Friday, December 29, 2006

The Revolution Will Not Be Motorized

I rode in the Critical Mass ride tonight in Boston. Typically 100-200 bicyclists will turn out for these events, but the holiday week and tonight's cold weather kept most sane people home. Before the ride started I estimated the crowd at Copley Square to be somewhere near 50-60 people. This small crowd was less about the two-wheeled circus that usually defines a Critical Mass ride, and was more about keeping one's fingers and toes warm. Once the ride began, we circled downtown and Boston Commons twice, passed through the theatre district, down Newbury Street, and across to Fenway before finally splitting up near Kenmore Square. The police were out, but only once did they try to divert us from the financial district. It was a futile attempt really, they sent a few police cars down the street we were on, but I think it was more a show of force than anything else. I have to say that the solidarity of riding in such a group is quite empowering. Usually we cyclists are alone and vulnerable on the road, I know that I ride by myself 99% of the time. To be surrounded by so many other like-minded people gives you a feeling of power in a situation where the car and driver are usually in control. I met a guy who is now living in Portland, Oregon and we got talking about the differences between the bike culture in Portland and Boston. Unlike Boston, Portland has embraced cyclists of all sorts, not just students and the occasional commuter. He stated that Critical Mass rides in Portland have become something of a joke- hundreds of people show up, the cops plan for it, they know the usual routes, and for the most part leave the cyclists alone. Portland is such a bike-friendly town, and it is clear that Boston has more of a need for events like Critical Mass, even more reason to turn out for these rides. There is still plenty of work to be done here to make the public aware and the streets safer for those of us on two-wheels. There is quite a bit of controversy surrounding Critical Mass, and I can see both sides. Some argue it does little for passing new laws that help bicyclists, not sure if that is the intent. In the past some riders have been known to break laws; running red lights and confronting/harassing drivers. Not a good thing if you are trying to change the opinions of drivers and show bicycles as viable alternatives, but I also think that any attention to bicycle transportation is a positive move, even if some choose to bend the laws a bit while doing so. I didn't see any blatant breaking of laws tonight. We didn't move over for anyone who was over zealous with their horns (it's their way of saying, "Hi, I love bikes too!"), but we stopped at major intersections, and followed the rules of the road. Did we make a difference? Who knows. If one person thinks twice before cutting off a cyclist, then we did something positive. I would like to think so.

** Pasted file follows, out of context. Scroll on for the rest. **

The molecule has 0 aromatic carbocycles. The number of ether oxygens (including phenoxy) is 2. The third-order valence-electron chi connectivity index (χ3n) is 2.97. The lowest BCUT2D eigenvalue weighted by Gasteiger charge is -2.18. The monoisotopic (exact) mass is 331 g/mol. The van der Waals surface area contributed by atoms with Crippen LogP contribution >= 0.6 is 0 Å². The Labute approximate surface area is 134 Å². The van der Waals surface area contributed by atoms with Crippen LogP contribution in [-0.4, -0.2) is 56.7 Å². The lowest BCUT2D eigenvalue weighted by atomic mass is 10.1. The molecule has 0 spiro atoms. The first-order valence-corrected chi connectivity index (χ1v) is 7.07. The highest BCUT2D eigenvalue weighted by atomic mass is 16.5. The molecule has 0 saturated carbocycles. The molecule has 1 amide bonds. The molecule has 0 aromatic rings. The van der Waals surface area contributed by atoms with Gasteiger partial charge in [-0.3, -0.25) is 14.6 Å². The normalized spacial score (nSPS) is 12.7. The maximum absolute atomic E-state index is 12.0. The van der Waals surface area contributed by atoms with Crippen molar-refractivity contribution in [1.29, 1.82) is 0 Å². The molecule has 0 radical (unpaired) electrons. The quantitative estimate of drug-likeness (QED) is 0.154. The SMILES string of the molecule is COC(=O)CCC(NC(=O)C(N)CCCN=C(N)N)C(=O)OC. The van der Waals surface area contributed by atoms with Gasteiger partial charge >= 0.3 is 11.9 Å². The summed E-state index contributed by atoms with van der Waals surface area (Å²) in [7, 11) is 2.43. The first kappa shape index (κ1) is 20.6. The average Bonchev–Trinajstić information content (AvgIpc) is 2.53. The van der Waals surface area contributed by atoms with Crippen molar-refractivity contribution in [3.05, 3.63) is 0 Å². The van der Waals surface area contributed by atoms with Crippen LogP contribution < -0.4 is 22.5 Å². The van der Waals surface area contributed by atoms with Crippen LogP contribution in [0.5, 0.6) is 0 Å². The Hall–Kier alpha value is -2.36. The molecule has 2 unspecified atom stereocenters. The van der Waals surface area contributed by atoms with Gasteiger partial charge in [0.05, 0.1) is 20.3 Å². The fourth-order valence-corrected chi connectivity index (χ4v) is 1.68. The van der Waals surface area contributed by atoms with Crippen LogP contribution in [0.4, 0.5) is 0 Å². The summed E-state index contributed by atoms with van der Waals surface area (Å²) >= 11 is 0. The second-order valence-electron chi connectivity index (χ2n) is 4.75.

Luckilly, these guys were not leading the ride tonight-- insane stuff:

Listening to: My Morning Jacket- It Still Moves


CHW said...

That is absolutely incredible footage. Never seen anything like it. Crazy buggers.

pdxWoman said...

I wouldn't wish Critical Mass on a town I hated. It's great in principle but dangerous in action. Just tonight a group of CM riders attempted to instigate an incident with me by trying to side-swipe my vehicle. And I'm a supporter of bike riders' right to the road. I even have the Oregon Revised Statute bumper sticker on my vehicle letting other drivers know that cyclists have a right to the full lane...